My masters, are you mad? or what are you? Have ye no wit, manners, nor honesty, but to gabble like tinkers at this time of night? Do ye make an alehouse of my lady's house, that ye squeak out your coziers' catches without any mitigation or remorse of voice? Is there no respect of place, persons, nor time in you?
How does Sir Toby reproof Malvolio's complaints?
Art any more than a steward? Dost thou think, because thou art virtuous, there shall be no more cakes and ale?
How does Maria reply to Malvolio's complaints?
Go shake your ears.
What is Maria's plan to shame Malvolio?
I will drop in his way some obscure epistles of love; wherein, by the colour of his beard, the shape of his leg, the manner of his gait, the expressure of his eye, forehead, and complexion, he shall find himself most feelingly personated. I can write very like my lady your niece: on a forgotten matter we can hardly make distinction of our hands.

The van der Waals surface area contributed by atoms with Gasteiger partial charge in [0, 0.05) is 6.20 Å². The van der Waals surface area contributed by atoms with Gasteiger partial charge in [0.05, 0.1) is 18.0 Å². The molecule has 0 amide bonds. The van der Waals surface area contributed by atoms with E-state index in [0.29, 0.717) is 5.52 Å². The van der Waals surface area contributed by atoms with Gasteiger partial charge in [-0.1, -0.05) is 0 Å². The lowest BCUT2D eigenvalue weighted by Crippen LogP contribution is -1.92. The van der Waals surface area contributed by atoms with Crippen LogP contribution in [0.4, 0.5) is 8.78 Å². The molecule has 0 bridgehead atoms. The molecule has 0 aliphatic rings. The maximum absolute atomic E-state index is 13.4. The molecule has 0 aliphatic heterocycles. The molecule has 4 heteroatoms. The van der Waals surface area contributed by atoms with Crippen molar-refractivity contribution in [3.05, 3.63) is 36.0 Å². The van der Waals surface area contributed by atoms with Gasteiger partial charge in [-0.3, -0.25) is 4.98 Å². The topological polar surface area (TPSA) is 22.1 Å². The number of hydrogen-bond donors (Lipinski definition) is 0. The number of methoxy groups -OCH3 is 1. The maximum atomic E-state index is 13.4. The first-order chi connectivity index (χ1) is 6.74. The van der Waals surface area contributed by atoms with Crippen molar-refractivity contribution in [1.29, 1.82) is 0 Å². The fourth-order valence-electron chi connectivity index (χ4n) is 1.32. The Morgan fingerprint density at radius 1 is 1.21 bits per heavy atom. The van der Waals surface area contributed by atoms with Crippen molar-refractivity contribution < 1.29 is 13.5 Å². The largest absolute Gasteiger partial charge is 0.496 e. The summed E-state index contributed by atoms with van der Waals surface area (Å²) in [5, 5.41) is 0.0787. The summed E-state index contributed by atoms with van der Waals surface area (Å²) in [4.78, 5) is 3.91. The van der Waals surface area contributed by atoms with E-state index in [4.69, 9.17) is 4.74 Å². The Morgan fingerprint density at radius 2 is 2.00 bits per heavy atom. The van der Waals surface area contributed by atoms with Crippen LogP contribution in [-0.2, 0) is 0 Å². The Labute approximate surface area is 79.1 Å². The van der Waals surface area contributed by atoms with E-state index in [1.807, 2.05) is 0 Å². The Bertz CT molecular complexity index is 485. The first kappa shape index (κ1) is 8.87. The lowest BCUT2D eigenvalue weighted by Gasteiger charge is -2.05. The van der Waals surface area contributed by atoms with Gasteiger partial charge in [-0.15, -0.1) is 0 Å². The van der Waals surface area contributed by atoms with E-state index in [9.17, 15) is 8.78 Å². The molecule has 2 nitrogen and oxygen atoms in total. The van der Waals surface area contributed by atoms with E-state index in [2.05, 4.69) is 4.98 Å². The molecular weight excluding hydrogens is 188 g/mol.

What does Toby encourage Andrew to do?
Let's to bed, knight. Thou hadst need send for more money...Send for money, knight: if thou hast her not i' the end, call me cut...Come, come, I'll go burn some sack; 'tis too late to go to bed now: come, knight; come, knight.
What does Cesario (Viola in disguise) tell Count Orsino about women's love?
...what love women to men may owe: In faith, they are as true of heart as we. My father had a daughter loved a man, As it might be, perhaps, were I a woman, I should your lordship.
What is the secret desire of Olivia's steward?
To be Count Malvolio!
What does Maria's trick letter encourage Malvolio to do?
If this fall into thy hand, revolve. In my stars I am above thee; but be not afraid of greatness: some are born great, some achieve greatness, and some have greatness thrust upon 'em...If thou entertainest my love, let it appear in thy smiling